Though colleges and universities have little control over state budgets, campus leaders should examine how their funds are being allocated and work to eliminate inefficiencies if they want to best serve low-income students, he says. At Ramapo, Scott cut the university’s football program after New Jersey reduced higher education funding. 

“I was amazed at how much it cost not only in dollars, but in allocation of resources,” he says. 

Few higher education institutions actually make money from football, according to Scott, and there are often many campus programs that are high cost but generate little revenue. The money saved from such large expenditures can be reallocated to grants and other support for economically disadvantaged students. 

Another way to help mitigate the rising cost of attendance is by connecting low-income students with outside resources when they apply for government aid, says Leukhina. Many colleges offered this type of assistance during the early months of the pandemic when students faced sudden unemployment and other hardships. In Oregon, state legislators recently passed a law mandating that public colleges and universities provide students with “benefits navigators” who can help them connect with external resources for food and housing. Simply assisting students in finding the right information can help them stay afloat during hard times, Leukhina says.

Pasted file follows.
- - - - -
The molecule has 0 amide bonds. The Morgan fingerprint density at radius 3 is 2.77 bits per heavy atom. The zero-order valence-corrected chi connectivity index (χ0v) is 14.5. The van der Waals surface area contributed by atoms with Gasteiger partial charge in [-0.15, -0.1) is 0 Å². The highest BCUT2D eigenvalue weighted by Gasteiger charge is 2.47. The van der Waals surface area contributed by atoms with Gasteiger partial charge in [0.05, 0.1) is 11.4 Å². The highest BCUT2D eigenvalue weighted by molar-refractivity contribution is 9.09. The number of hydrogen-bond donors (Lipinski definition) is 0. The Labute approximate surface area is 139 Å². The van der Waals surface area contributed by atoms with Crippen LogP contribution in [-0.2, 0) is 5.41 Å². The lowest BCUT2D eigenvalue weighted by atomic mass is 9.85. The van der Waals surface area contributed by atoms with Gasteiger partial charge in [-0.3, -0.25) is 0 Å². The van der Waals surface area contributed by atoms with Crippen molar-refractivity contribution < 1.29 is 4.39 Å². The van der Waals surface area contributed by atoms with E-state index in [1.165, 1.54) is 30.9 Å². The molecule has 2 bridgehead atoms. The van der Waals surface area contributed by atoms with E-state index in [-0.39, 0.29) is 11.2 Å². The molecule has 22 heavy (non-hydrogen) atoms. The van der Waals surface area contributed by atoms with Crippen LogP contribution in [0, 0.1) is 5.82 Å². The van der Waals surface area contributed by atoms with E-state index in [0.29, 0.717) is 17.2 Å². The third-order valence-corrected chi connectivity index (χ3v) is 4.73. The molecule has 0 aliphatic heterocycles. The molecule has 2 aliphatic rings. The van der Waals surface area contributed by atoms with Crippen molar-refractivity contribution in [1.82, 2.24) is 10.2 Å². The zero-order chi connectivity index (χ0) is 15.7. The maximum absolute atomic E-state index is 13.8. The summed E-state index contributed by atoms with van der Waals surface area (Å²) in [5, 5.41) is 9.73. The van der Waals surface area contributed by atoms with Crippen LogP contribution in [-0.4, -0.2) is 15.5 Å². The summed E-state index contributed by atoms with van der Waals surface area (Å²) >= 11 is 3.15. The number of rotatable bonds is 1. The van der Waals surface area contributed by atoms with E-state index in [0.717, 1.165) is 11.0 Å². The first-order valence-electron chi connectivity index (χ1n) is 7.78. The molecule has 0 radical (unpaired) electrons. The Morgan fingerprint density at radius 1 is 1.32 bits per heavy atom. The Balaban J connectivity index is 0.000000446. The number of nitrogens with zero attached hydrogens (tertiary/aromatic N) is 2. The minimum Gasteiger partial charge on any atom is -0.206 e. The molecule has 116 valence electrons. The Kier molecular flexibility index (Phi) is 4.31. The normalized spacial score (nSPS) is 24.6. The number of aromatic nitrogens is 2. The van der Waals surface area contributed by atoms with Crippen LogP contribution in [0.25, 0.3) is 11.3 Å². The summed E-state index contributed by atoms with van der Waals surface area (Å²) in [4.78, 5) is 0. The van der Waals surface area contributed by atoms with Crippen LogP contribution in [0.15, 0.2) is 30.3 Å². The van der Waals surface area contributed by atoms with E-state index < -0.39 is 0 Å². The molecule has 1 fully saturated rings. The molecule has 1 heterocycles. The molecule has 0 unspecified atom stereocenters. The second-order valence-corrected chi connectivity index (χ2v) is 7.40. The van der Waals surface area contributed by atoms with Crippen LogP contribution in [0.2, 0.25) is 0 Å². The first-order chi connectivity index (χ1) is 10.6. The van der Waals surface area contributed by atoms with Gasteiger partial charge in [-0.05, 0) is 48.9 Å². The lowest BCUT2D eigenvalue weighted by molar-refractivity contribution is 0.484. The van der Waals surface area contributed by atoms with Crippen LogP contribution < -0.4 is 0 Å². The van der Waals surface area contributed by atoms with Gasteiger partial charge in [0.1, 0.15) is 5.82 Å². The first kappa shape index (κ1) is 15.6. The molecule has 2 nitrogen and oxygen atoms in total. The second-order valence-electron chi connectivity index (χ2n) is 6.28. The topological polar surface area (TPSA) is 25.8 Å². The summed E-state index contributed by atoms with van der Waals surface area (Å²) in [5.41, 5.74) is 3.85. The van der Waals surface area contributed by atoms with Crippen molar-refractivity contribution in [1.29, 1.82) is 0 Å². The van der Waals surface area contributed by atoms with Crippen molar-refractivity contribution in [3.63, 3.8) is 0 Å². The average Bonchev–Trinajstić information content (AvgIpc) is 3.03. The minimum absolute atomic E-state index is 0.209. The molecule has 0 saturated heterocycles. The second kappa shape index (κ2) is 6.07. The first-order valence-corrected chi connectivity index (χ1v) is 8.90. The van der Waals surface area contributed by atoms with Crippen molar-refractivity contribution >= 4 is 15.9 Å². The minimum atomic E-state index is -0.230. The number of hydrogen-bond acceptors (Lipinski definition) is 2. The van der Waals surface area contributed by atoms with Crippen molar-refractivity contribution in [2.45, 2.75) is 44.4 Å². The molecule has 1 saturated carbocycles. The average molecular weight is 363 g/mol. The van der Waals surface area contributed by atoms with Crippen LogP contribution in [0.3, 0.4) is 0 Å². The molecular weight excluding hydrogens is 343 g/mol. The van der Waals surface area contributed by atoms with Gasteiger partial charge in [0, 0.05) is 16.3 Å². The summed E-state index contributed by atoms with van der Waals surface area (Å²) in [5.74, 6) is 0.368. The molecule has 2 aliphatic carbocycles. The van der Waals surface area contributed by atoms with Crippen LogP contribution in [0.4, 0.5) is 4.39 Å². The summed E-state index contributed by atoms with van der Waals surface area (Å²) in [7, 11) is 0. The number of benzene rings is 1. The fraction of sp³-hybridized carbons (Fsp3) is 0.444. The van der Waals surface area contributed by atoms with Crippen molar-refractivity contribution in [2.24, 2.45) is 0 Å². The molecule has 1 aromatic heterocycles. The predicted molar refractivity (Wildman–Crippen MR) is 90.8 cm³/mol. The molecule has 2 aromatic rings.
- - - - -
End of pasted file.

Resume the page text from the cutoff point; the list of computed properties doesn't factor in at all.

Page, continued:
Larger economic factors such as inflation and state budget cuts certainly play a significant role in students’ ability to access and pay for higher education. However, institutions still need to look inward and determine what they can do to make education more attainable and equitable for economically disadvantaged students, Scott says. 

“If we are going to provide equality of opportunity to advanced study,” he says “then we need to do a much better job of aligning our resource use with our mission, goals, and results.”

Erik Cliburn is a senior staff writer for INSIGHT Into Diversity.

This article was published in our October 2021 issue.